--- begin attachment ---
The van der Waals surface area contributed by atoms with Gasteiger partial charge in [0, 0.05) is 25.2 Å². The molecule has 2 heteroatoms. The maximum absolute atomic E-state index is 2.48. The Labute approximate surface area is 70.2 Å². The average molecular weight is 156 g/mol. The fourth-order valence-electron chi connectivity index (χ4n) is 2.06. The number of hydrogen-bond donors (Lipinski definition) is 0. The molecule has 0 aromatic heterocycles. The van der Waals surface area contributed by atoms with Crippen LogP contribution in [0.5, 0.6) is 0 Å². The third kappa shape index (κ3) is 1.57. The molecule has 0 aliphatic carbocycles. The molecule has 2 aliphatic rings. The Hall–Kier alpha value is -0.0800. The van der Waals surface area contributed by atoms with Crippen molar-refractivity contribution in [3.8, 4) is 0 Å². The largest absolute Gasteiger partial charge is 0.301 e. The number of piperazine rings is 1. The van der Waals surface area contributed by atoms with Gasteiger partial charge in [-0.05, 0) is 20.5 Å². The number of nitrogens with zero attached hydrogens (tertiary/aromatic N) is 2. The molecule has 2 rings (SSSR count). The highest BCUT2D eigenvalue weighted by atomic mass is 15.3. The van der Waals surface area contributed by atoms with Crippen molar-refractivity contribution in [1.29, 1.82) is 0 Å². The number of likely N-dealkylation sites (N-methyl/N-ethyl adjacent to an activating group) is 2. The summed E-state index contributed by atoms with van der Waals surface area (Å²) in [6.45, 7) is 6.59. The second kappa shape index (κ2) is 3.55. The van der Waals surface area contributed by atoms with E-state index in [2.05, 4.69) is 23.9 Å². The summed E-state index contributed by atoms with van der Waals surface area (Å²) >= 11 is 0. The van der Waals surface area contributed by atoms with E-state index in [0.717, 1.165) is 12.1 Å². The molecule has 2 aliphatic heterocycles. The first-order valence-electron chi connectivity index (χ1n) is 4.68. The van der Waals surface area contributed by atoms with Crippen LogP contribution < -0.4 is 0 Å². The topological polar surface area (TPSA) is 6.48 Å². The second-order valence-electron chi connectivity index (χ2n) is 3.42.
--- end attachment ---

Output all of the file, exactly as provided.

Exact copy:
The van der Waals surface area contributed by atoms with Gasteiger partial charge in [0, 0.05) is 25.2 Å². The molecule has 2 heteroatoms. The maximum absolute atomic E-state index is 2.48. The Labute approximate surface area is 70.2 Å². The average molecular weight is 156 g/mol. The fourth-order valence-electron chi connectivity index (χ4n) is 2.06. The number of hydrogen-bond donors (Lipinski definition) is 0. The molecule has 0 aromatic heterocycles. The van der Waals surface area contributed by atoms with Crippen LogP contribution in [0.5, 0.6) is 0 Å². The third kappa shape index (κ3) is 1.57. The molecule has 0 aliphatic carbocycles. The molecule has 2 aliphatic rings. The Hall–Kier alpha value is -0.0800. The van der Waals surface area contributed by atoms with Crippen molar-refractivity contribution in [3.8, 4) is 0 Å². The largest absolute Gasteiger partial charge is 0.301 e. The number of piperazine rings is 1. The van der Waals surface area contributed by atoms with Gasteiger partial charge in [-0.05, 0) is 20.5 Å². The number of nitrogens with zero attached hydrogens (tertiary/aromatic N) is 2. The molecule has 2 rings (SSSR count). The highest BCUT2D eigenvalue weighted by atomic mass is 15.3. The van der Waals surface area contributed by atoms with Crippen molar-refractivity contribution in [1.29, 1.82) is 0 Å². The number of likely N-dealkylation sites (N-methyl/N-ethyl adjacent to an activating group) is 2. The summed E-state index contributed by atoms with van der Waals surface area (Å²) in [6.45, 7) is 6.59. The second kappa shape index (κ2) is 3.55. The van der Waals surface area contributed by atoms with E-state index in [2.05, 4.69) is 23.9 Å². The summed E-state index contributed by atoms with van der Waals surface area (Å²) >= 11 is 0. The van der Waals surface area contributed by atoms with E-state index in [0.717, 1.165) is 12.1 Å². The molecule has 2 aliphatic heterocycles. The first-order valence-electron chi connectivity index (χ1n) is 4.68. The van der Waals surface area contributed by atoms with Crippen LogP contribution < -0.4 is 0 Å². The topological polar surface area (TPSA) is 6.48 Å². The second-order valence-electron chi connectivity index (χ2n) is 3.42.